In order to figure out how Facebook affects young girls’ sense of body image, researchers from American University in Washington D.C. asked 103 adolescent girls to complete 20-30 minute surveys over the course of a week. The girls were asked about their Facebook usage as well as about their body image.
They found that the type of information the girls accessed on the site, in addition to how long they spent on Facebook, had the greatest influence on how they felt about themselves afterward.
In the study published in the journal Cyberpsychology, Behavior, and Social Networking, the scientists assessed how frequently the girls used specific Facebook features, such as “create an event,” or “view friends’ photos of themselves” by asking the participants to rate their typical use for each of the features on a 5-point scale from 1 for “almost never or never” to 5 for “nearly every time I log on.”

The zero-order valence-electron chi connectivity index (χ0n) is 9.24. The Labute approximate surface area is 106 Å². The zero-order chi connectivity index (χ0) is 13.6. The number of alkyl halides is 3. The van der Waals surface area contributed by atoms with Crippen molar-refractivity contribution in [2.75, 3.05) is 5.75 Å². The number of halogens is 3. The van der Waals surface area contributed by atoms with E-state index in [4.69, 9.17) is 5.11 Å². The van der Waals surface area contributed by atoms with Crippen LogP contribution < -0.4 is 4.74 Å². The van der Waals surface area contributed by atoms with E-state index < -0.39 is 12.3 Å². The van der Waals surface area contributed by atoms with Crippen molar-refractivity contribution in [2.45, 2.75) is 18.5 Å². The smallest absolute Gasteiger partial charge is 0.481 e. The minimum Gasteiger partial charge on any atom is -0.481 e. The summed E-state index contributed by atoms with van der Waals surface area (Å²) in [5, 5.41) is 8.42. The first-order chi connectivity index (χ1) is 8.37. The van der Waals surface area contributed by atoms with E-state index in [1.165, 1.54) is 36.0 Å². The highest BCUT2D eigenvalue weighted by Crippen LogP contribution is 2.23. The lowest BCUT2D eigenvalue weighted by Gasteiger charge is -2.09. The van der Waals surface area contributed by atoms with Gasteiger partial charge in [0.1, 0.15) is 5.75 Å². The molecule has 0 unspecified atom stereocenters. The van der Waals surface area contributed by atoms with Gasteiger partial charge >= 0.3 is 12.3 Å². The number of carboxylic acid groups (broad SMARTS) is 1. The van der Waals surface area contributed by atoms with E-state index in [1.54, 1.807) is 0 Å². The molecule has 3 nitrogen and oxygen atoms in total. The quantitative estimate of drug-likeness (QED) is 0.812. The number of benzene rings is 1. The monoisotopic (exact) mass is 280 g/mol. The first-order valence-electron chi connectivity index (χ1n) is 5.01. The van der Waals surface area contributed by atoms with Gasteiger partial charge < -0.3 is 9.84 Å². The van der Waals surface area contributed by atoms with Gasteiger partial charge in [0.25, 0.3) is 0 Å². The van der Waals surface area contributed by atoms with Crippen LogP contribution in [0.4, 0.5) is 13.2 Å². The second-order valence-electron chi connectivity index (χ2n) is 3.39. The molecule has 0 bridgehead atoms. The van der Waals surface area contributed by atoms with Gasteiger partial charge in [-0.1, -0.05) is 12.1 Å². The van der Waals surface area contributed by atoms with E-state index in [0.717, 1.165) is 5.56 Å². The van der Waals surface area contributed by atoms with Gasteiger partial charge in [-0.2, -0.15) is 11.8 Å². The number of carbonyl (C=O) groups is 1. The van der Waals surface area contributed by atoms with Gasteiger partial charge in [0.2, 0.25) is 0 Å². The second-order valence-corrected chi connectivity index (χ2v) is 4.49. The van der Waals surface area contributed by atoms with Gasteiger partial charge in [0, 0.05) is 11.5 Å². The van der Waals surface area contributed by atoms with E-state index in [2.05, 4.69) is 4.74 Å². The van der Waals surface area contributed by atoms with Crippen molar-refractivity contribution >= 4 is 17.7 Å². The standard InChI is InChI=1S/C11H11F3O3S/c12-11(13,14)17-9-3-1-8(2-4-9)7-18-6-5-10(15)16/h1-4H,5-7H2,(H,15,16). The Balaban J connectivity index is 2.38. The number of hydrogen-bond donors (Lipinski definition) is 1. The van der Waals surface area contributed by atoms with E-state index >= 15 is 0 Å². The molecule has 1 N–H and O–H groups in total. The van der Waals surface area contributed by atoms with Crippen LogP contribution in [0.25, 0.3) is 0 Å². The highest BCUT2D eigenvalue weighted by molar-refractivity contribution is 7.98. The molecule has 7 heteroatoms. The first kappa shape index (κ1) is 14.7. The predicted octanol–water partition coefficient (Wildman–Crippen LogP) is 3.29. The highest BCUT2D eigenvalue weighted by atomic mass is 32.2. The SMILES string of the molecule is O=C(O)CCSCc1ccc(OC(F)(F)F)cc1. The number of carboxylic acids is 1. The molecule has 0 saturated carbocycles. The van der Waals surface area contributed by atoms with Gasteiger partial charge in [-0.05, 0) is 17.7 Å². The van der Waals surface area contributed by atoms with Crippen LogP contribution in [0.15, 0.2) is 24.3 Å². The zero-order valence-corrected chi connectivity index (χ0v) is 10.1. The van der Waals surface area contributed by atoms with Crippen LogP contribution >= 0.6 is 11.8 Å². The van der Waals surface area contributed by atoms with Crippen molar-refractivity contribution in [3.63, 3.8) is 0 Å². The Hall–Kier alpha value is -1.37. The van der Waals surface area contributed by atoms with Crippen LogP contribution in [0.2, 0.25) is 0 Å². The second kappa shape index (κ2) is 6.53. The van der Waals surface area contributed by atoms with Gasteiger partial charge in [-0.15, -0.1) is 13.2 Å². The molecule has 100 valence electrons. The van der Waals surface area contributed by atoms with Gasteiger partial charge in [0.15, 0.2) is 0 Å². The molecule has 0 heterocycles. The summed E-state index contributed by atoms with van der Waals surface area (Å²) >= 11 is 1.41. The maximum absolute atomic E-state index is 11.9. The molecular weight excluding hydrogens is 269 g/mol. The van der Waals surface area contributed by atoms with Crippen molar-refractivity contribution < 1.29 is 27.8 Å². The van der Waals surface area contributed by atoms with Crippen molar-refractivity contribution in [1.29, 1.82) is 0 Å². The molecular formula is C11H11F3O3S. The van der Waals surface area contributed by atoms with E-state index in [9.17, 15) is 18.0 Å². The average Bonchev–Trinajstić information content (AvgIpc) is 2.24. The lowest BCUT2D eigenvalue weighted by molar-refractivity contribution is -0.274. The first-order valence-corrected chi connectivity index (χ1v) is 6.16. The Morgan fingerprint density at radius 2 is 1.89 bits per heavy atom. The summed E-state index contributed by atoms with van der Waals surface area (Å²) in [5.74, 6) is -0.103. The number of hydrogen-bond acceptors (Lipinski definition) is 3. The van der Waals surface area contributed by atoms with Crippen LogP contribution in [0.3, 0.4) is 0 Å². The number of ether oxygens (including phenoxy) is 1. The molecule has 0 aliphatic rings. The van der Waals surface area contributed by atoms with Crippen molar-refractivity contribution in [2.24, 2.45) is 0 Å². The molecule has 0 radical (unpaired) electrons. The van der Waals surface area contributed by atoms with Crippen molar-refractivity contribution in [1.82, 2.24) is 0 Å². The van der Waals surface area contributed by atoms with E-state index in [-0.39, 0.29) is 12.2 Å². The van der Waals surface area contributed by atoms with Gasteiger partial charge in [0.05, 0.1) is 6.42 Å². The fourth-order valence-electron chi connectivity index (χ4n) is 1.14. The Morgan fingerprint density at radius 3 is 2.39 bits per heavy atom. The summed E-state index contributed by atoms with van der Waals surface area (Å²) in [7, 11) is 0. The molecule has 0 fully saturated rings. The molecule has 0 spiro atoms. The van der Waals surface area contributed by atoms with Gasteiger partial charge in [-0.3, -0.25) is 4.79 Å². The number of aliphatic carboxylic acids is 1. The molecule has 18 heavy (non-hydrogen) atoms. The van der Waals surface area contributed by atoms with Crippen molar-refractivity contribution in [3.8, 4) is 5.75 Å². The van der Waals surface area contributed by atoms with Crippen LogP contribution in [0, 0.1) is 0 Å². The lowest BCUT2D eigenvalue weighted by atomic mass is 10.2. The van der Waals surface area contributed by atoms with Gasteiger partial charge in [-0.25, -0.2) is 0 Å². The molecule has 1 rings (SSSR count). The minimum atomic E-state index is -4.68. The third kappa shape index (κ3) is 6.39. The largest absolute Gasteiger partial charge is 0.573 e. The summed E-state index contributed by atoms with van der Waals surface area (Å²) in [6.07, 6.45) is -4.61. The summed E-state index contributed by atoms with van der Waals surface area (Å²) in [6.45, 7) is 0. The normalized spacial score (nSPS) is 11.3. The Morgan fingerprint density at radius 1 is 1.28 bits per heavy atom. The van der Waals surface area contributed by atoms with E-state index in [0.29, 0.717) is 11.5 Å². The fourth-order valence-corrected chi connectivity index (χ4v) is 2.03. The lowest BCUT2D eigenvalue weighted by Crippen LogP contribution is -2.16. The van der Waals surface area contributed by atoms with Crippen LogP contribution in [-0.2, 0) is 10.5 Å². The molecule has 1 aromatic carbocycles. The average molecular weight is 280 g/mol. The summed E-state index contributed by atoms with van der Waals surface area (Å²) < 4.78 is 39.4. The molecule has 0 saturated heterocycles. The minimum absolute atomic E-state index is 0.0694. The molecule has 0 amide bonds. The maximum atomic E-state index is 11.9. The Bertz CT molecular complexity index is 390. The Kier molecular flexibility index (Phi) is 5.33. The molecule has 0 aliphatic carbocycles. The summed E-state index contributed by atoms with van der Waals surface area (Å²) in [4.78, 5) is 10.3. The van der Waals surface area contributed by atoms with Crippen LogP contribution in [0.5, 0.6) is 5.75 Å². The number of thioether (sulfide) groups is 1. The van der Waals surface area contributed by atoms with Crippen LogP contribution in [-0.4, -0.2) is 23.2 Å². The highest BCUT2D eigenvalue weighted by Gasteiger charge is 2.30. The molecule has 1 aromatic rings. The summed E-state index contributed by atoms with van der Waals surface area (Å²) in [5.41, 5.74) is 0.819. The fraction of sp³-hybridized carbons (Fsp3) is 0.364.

Girls who allocated the most time to photo-related activities were more likely to internalize a thin ideal, succumb to self-objectification, be dissatisfied with their weight, or report having a drive to become thin. Based on the data, the researchers were not able to determine whether adolescents who already had issues with self appearance were drawn to looking at photo-related Facebook posts, or if the images influenced the girls’ body image.
But they speculate that both may be at work, similar to the way beauty magazines influence how girls view themselves. Such images can both seed and exacerbate the way girls apply social ideals of appearance to themselves. “The nature of Facebook photo sharing may expedite this process,” the study authors write.
Such objectification may also contribute to eating disorders, making the influence of Facebook photos worth studying as a potential contributor to unhealthy diets, said Brenda K. Wiederhold, editor-in-chief of Cyberpsychology, Behavior, and Social Networking, in a statement. “Given the connection between eating disorders and body image distortion and dissatisfaction, it is important to identify contributing factors in this particularly vulnerable group. By identifying these factors, we can move towards designing more effective prevention programs.”